How do you describe the role of marketing? “Marketing makes things pretty,” “they come up with creative ideas,” “they generate leads for sales.” Sure, they do all of those things, but confining marketing to simply creating brochures or handling basic lead generation and ignoring their role in border strategy is doing a massive disservice to your business.
Jennifer emphasizes a change in perspective about the role of modern marketing in growing businesses. Instead of being pigeonholed into creative tasks or demand/lead gen, marketing is the thread stitching together brand connections across all stakeholders. While demand/lead gen remains crucial, especially for early-stage companies, Jennifer encourages businesses to extend the marketing role across the entire customer journey–from sales enablement to brand experience and customer satisfaction.
Jennifer urges businesses to view their marketing budgets and teams as integral parts of the entire customer experience, encompassing retention, growth, and advocacy. Beyond customer interactions, marketing also plays a vital role in attracting and retaining talent and building trust with various stakeholders.
The ultimate goal is to empower the marketing org to use its limited resources in the most impactful and strategic way, setting them up on a sustainable path of growth and success.
If you’re interested in learning more about Jennifer’s business, the concept of random acts of marketing, or the Authentic Growth Methodology, visit Authentic’s website.
Do you feel like your go to market is more like random acts of marketing?
We’re going to talk about a more planful approach in this episode
of Closing Time.
Thanks for tuning in to Closing Time the show for Go to Market Leaders.
My name is Chip House.
I’m CMO of Insightly CRM.
And today I’m joined by Jennifer Zick,
who is CEO and founder of Authentic,
a community of fractional chief marketing officers.
Welcome to the show, Jen.
Thanks, Chip. Really glad to be here.
Hey, Jen, before we kick
in, do you want to just tell us a little bit more about Authentic?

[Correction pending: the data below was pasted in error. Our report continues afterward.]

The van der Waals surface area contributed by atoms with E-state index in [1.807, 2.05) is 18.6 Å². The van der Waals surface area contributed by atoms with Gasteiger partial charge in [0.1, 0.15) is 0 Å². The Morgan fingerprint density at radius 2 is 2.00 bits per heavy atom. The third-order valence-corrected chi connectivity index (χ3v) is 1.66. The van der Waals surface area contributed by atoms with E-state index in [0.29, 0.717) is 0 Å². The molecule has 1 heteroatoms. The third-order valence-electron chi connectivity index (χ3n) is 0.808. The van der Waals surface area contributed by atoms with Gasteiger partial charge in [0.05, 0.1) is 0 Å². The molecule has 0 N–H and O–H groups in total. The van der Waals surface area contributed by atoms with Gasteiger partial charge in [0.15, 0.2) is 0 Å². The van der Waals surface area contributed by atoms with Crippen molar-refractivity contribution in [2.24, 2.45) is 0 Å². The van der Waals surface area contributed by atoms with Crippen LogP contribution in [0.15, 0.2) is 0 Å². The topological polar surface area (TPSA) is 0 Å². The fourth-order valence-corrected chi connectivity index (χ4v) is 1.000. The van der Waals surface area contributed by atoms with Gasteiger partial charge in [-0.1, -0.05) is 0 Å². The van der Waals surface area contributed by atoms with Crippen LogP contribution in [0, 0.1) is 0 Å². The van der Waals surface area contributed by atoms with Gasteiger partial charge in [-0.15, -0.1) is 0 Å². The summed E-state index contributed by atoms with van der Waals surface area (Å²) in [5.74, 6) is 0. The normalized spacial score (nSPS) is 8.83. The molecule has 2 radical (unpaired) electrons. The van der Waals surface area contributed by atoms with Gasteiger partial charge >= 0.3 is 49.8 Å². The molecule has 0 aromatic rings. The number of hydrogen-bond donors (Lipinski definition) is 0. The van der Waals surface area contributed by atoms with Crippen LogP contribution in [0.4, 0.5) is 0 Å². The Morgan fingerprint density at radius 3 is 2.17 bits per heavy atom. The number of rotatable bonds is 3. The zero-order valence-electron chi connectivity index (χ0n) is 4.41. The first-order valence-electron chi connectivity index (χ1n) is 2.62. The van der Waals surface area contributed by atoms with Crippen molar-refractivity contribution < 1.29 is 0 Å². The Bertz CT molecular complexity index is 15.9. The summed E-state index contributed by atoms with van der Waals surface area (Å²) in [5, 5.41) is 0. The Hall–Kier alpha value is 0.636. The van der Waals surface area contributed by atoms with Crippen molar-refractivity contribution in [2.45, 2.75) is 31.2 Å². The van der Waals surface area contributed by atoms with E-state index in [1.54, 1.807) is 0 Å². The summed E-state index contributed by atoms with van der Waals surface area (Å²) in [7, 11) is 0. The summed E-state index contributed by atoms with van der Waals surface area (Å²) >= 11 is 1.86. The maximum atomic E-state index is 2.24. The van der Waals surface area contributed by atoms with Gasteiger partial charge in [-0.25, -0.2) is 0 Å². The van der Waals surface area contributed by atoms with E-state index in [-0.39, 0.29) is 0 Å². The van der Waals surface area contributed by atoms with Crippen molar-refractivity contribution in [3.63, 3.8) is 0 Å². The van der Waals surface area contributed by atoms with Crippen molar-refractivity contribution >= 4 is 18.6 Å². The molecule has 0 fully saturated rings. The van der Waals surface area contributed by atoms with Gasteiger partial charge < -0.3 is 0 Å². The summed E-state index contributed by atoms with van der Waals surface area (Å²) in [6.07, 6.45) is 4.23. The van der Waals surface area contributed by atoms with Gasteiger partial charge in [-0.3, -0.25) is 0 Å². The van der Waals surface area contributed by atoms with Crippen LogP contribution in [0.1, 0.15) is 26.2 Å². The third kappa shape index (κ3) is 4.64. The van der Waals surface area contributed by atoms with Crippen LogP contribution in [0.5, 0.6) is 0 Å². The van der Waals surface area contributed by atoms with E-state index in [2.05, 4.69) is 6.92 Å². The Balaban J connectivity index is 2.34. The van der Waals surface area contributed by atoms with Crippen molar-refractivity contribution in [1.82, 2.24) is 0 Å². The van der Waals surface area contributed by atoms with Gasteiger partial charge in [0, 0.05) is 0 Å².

I would be glad to.
So I started Authentic in 2017 without even knowing the term fractional CMO.
I just knew that there had to be a better way to help small
growing businesses move further faster with marketing strategy.
And I wanted to create a pathway through bringing experienced
marketing leadership to the table on a part time flexible basis.
That led me down the path of discovering fractional as a category
and being one of the pioneers in the fractional CMO space.
Yeah, that’s great.
And so that’s why
I wanted to talk about this today, because in the work that you do,
you and a lot of your fractional CMO’s work with hundreds of companies, right?
And so I think one thing has been shown in the work that you’ve done is there
have a general problem with marketing, right?
And a lot of them have programs that are in disarray
or maybe not planful, and so they seem like random acts of marketing.
So much so, in fact that you’ve actually trademark,
went ahead and
trademarked, the term overcome random acts of marketing?
So tell me more about that and what that means.
Well, it can sound like maybe a little bit of an insult,
but honestly, it’s a compliment because every business that I’ve ever met
goes through really a natural evolution as they grow and we work an Authentic
Brand, as you mentioned with hundreds of businesses across the U.S.
and sometimes beyond.
And these businesses are usually somewhere
past the $5 million revenue mark and growing beyond that.
And along the way, their stories have a lot of commonalities.
They’re often founder-led, sales-driven.
They’re starting to achieve critical mass.
And, you know, Chip, as a founder, an entrepreneur,
that getting to that stage where you’re achieving critical mass
means getting there, you’ve done a lot of experimentation along the way.
You’ve taken a hypothesis, you’ve refined it, you’ve trialed and error, different
messaging, you’ve tested different markets and you’re starting to find your fit.
So that means you’ve created some random acts of marketing.
And now to scale, you really need to reorganize
and put the energy in a specific direction to go to market.
And that’s when you need to overcome random acts,
put the right leadership in place and the right program
and structure to get there and create that true, sustainable strategic
sales aligned marketing engine.
Yeah, it makes a ton of sense and I can definitely see
how founders, you know, focus on building a product,
you know, building a go to market, definitely building a sales team.
Can I sell this as the founder?
Do we have product market fit?
How are our customers getting success from our product?
And marketing becomes maybe 40th on their list, right?
you know, even if they hire a marketing person,
their initial trials with marketing are probably pretty random.
Okay, so that moves us into.
So what do you do about it?
Well, I when I started Authentic,
I knew that we needed to bring both the wisdom of experienced
marketing leadership to the table on a fractional basis.
But I also had gathered
20 plus years of sales and marketing leadership experience in my background,
and I wanted to bring that leadership to the table with a consistent approach.
We call it our authentic growth methodology.
So when our fractional CMO’s are onboarding to a client,
we’re stepping into a moving train, right?
They’re doing a lot of good things, but they’re not necessarily confident
that when it comes to marketing, they’re doing all the right things
in the right way, in the right order, with the right budget
and the right resources to get the right outcome.
So we’ve leveraged our methodology,
which has continued to be shaped by all of our CMO’s